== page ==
… And South Dakota…

Like I said, bikers are quintessentially American. I’ve been fortunate enough that I’ve seen quite a bit of America, even if it was just traveling through it by car or train from one place to another. I’ve lived on both Coasts, went to college in the middle of America for a time and haven’t always taken a plane to get from one side to the other.

America is huge and it’s extremely varied. The Rockies, the Catskills and the Appalachians may all be mountain ranges in America, but they are so different from each other. I grew up in upstate New York in the Fingerlakes Area. It’s a beautiful place. It’s very green. Our hills are covered with trees so the further away they are the bluer they look. A lake to me isn’t this tiny thing. A lake is miles long and you have to go up to a top of the hill to look across it.

There were a couple places that I’ve visited with my family and where I’ve lived that really stood out to me. One of my favorite places in the United States is the Upper Peninsula of Michigan, the area bordering Lake Superior. It’s a beautiful, slightly hilly landscape that is covered in pine tree forests. The lake is huge and blue and has its own tidal system. I remember going across Mackinaw Bridge and being amazed that I could look down and see the lake floor where the lakes met and how intense the colors were. If I was to have a summer home, that’s where it would be. A lake house where I could hunt for blue agates on the beach.

I’ve talked about how I’ve went to college at the Academy of Art in San Francisco. And I know I have rose colored glasses about San Francisco because I can google earth/map it and it doesn’t look the same as it did when I lived there. What I loved about San Francisco though was the architecture, whether it was the early twentieth century buildings put up after the earthquake of 1906 or the gothic cathedral or the French art noveau inspired buildings on Market Street or even the buildings of Japan town. The weather was decent though I’ve grown to like my weather warmer than San Francisco can give me. The shopping was great even if I mostly window shopped while I was there, poor student after all. There were art galleries and open area parks. San Francisco had atmosphere when the fog rolled in at night. It also always felt extremely safe in most neighborhoods. I could walk around late and not be bothered because half the working population left over one of the two bridges each evening. The best thing about San Francisco though was the way it felt like a town and not a city. I could walk everywhere. To the grocery. To the movie theatre. To class. To my friend’s. To my favorite pizzeria on Bush and Powell. To the sushi place. To the Korean hibachi bbq. OMG, THE FOOD. Very rarely did I take a bus and when I did, Muni was an amazing bus system. I sincerely miss it when I’m waiting every half hour for a bus here in Daytona. (Unfortunately, I haven’t yet figured out a PLOT to set IN San Francisco. It’s very frustrating given how much I love this city.)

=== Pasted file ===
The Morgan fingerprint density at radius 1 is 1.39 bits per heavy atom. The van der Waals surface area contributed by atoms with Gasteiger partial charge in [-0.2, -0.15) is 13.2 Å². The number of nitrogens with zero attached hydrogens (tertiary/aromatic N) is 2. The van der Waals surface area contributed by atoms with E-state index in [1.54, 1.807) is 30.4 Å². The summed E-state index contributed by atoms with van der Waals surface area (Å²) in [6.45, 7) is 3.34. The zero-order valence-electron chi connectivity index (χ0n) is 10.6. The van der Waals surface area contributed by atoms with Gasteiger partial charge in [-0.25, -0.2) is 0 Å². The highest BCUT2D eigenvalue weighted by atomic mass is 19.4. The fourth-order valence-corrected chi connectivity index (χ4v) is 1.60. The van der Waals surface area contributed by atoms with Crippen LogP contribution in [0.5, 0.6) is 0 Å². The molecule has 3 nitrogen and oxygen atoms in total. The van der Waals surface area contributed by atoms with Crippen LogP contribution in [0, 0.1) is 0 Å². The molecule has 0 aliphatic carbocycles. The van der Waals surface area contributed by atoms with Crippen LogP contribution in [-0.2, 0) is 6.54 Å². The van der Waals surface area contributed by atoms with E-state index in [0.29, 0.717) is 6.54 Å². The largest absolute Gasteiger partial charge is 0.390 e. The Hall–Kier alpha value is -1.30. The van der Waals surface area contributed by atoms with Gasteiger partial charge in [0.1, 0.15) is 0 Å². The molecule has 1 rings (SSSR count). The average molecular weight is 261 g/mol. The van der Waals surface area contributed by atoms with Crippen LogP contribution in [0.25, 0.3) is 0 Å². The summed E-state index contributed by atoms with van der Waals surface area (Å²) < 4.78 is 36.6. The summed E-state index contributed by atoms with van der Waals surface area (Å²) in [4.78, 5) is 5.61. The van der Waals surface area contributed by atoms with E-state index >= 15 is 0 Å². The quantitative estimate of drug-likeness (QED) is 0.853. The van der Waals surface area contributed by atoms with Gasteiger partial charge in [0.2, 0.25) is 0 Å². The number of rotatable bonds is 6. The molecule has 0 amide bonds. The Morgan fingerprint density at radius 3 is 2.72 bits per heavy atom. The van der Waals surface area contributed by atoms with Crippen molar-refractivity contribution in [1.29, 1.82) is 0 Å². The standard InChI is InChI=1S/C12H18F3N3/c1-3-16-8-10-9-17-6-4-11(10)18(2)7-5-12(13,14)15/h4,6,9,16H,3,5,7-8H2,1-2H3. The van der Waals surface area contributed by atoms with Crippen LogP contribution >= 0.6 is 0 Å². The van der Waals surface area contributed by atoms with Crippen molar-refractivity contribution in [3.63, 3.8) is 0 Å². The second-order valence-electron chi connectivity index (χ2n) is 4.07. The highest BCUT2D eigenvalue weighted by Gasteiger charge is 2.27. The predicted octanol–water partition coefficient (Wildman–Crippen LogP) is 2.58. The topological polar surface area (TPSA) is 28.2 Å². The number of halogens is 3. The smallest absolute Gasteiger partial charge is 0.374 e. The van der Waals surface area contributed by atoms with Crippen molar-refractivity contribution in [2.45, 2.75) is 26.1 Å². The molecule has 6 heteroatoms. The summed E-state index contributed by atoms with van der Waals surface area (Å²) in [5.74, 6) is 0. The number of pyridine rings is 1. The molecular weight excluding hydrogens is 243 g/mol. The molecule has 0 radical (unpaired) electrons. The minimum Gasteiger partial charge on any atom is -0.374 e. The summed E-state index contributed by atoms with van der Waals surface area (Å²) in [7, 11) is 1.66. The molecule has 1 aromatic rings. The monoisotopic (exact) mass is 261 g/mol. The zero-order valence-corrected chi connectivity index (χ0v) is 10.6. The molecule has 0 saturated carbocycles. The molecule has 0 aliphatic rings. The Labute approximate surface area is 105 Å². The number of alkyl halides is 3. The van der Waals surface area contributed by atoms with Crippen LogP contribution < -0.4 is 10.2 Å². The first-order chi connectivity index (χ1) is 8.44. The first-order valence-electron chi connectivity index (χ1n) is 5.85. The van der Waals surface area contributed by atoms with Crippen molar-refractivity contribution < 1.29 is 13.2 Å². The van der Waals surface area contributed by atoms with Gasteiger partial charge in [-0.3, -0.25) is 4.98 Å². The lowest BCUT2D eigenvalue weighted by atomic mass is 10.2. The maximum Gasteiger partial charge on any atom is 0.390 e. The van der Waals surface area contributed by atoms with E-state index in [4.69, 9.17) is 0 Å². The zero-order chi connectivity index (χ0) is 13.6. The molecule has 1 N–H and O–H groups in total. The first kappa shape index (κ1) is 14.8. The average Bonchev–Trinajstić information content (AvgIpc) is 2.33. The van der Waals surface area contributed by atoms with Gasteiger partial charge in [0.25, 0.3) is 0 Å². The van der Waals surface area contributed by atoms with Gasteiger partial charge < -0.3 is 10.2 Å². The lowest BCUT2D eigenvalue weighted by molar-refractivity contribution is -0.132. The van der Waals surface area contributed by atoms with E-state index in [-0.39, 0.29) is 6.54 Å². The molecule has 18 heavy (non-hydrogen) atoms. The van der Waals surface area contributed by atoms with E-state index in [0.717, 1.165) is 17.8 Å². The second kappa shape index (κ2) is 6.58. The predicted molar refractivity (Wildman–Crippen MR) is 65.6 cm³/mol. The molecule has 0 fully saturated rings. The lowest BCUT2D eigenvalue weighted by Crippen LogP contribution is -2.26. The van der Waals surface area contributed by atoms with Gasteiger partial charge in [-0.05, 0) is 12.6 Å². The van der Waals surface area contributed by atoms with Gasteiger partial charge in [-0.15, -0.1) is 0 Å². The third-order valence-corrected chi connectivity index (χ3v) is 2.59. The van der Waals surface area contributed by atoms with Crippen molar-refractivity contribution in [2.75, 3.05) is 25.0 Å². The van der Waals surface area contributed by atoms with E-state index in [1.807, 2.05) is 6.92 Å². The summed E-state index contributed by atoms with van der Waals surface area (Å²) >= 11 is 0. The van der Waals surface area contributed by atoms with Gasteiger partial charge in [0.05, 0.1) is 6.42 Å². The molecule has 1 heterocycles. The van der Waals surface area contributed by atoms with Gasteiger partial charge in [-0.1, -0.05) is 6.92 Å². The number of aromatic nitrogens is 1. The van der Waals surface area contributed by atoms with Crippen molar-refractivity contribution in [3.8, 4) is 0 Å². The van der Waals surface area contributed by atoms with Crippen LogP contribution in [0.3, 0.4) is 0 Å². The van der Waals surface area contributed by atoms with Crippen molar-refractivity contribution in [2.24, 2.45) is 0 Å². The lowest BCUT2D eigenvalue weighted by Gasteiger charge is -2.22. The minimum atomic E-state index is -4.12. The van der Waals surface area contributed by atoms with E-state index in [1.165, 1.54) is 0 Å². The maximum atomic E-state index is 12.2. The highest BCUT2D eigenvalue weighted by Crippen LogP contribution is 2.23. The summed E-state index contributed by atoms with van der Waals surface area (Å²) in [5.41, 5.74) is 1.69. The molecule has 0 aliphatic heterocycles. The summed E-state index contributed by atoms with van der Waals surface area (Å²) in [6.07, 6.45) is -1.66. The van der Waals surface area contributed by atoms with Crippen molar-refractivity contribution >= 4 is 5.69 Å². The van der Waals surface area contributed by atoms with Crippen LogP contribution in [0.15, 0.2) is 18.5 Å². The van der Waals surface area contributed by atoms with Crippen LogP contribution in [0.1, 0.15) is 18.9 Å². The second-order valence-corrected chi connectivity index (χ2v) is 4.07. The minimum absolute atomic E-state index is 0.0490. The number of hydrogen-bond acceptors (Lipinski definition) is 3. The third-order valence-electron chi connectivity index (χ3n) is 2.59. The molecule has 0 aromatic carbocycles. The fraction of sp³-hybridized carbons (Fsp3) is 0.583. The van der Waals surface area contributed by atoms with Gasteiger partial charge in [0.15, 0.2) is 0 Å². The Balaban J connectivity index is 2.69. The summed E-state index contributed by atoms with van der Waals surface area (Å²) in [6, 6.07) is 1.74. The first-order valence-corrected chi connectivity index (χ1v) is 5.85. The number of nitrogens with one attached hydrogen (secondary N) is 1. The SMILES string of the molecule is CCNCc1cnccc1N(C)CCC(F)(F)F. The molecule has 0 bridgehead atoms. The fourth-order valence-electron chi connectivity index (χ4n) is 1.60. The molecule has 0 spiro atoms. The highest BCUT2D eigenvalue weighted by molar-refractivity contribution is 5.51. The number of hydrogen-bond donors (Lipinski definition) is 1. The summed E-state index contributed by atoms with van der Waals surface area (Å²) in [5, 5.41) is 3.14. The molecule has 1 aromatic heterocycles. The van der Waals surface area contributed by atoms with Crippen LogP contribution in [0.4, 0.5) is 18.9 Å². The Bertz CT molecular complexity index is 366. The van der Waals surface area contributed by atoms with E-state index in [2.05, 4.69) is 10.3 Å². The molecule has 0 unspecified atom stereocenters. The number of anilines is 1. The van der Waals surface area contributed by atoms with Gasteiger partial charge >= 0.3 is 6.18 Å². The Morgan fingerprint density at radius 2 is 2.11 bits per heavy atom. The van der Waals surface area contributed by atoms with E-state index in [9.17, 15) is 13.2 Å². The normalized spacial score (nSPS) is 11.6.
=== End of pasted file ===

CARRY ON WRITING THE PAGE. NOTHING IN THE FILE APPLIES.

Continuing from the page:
The summer after my senior year of high school and before I went to college, my family had a big out west trip planned. I’d already gone to NYC with my class for our senior trip and visited my Uncle in Texas to meet my newest cousin with my mother and grandmother. But this big out west trip was to meet some relations in South Dakota and hopefully make it to Yellowstone, before I went to Ohio. (We didn’t make it to Yellowstone.) Most of the trip out there was through the Midwest, and the Midwest is one thing, flat. And it became this sort of game to count what the fields were growing, corn, alfalfa, sunflowers, and more corn. There were bands of trees between the fields but honestly, there wasn’t much of interest.